The Midterms and North Korea

A split Congress could affect Donald Trump’s negotiating strategy vis-à-vis North Korea, but the legislative branch’s impact will mostly come at the margins of U.S. policy. Trump’s control over the two major levers of U.S. pressure on North Korea—sanctions implementation and the military—means that he has significant discretion over negotiations with Pyongyang. By controlling the sources of U.S. pressure, Trump can adjust either and impact negotiations with little concern for what Congress thinks or wants. Congress does have the ability to prevent either extreme outcome of war or peace, but neither of these seem likely given the current conditions on the peninsula.

The two primary ways the new Congress could influence North Korea policy is through investigations and appropriations. House investigations could absorb much of Trump’s time and political capital, making it harder for him to find the time to negotiate with North Korea. Appropriations battles between the White House and Capitol Hill could restrict the former’s latitude in talks with Pyongyang, but any potential restrictions are unlikely to suffocate the president’s efforts. For better or worse, the executive branch in general and Trump in particular will be able to deal with North Korea as they see fit, even with a Democrat-controlled House.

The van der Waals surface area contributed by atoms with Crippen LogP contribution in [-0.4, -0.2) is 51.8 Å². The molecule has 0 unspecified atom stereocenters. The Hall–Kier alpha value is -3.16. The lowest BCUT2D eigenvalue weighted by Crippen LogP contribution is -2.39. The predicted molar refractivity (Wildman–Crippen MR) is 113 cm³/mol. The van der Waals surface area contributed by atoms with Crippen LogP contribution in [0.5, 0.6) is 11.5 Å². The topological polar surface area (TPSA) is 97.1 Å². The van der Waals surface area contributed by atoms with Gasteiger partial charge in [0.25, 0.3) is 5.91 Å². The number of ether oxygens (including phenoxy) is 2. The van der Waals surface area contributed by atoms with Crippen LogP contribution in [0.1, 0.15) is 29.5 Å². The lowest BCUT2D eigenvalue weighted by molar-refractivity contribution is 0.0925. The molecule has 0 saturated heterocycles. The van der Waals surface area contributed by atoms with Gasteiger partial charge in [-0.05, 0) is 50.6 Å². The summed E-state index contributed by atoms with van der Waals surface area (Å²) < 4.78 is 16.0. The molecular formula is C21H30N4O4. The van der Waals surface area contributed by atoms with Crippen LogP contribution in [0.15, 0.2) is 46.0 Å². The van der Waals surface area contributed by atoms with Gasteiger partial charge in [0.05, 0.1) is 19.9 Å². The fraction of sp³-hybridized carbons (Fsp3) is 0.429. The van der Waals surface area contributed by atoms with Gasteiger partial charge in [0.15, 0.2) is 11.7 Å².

An additional but very uncertain way that the midterms could affect U.S. policy toward North Korea is by creating a window of opportunity for both Trump and Kim Jong Un. If Trump comes away from the midterms thinking his prospects for re-election are grim, then he may push harder to break the current impasse in negotiations in order score a major foreign policy win that he can point to on the campaign trail. Likewise, Kim could take a similar lesson from the midterms and try to maximize diplomatic gains while Trump is still in the White House if Kim thinks a new president would want to return to a “maximum pressure”-like policy. There is no guarantee that the two leaders will have this interpretation, however, and even if they did they may decide that continued engagement is not worthwhile.